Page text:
From the Wikipedia definition of "Meteor Burst Communications":
Meteor burst communications, or MBC for short, is a radio propagation mode that exploits the ionized trails of meteors during atmospheric entry to establish brief communications paths between radio stations up to 2200 kilometers (1400 miles) apart. It is also referred to as meteor scatter communications in some documents.
As the earth moves along its orbital path, tens of thousands of particles known as meteors enter the upper atmosphere. When these meteors enter the atmosphere and begin to burn up, they create a trail of ionized particles that can persist for up to several seconds. The ionization trails can be very dense, and used to reflect radio waves. The frequencies that can be reflected by any particular ion trail are determined by the intensity of the ionization created by the meteor, often a function of the initial size of the particle, and is generally between 20 MHz and 500 MHz.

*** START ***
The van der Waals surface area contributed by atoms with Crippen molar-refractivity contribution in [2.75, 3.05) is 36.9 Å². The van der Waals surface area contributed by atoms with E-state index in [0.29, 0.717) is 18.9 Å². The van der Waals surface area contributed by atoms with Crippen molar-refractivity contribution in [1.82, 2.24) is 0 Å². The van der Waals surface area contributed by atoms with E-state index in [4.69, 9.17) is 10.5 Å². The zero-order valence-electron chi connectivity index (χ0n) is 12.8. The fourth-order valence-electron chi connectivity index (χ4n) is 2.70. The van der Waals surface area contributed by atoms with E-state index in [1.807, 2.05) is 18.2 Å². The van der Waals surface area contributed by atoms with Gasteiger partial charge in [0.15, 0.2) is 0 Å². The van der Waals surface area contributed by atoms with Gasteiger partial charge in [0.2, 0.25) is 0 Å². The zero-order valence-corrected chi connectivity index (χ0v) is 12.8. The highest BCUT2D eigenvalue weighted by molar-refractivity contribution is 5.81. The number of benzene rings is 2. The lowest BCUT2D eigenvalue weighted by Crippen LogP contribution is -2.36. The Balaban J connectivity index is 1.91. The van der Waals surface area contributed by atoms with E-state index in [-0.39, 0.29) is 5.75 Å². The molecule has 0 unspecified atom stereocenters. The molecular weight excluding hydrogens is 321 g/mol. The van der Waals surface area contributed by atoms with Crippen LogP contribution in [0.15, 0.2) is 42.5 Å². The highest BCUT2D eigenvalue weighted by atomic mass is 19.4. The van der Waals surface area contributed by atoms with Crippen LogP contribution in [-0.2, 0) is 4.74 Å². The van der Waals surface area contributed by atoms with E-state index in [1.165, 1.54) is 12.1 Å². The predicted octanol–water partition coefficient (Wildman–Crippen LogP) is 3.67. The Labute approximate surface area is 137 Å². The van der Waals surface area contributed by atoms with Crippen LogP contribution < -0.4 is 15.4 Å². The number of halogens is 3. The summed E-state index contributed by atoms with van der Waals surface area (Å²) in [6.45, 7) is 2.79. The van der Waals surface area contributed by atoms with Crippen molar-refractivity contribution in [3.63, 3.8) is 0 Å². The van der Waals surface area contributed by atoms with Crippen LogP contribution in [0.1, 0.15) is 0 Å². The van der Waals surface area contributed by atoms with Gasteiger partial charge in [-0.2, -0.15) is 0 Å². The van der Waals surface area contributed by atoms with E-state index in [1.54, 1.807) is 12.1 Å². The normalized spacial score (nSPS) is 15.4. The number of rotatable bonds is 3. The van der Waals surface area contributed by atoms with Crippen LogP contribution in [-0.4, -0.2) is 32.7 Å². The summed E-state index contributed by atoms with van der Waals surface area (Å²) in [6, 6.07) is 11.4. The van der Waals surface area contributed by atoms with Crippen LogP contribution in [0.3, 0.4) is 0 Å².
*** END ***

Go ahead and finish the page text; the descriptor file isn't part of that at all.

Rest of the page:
The distance over which communications can be established is determined by the altitude at which the ionization is created, the location over the surface of the earth where the meteor is falling, the angle of entry into the atmosphere, and the relative locations of the stations attempting to establish communications. Because these ionization trails only exist for fractions of a second to as long as a few seconds in duration, they create only brief windows of opportunity for communications.
A nice read for anyone interested on radio communications. The known origins go back to 1929 when a Japanese individual, Hantaro Nagaoka, reported the interaction between meteors and radio waves propagation. Later in 1931, it was noticed that long distance propagation occurred at times of major meteor showers for a short time.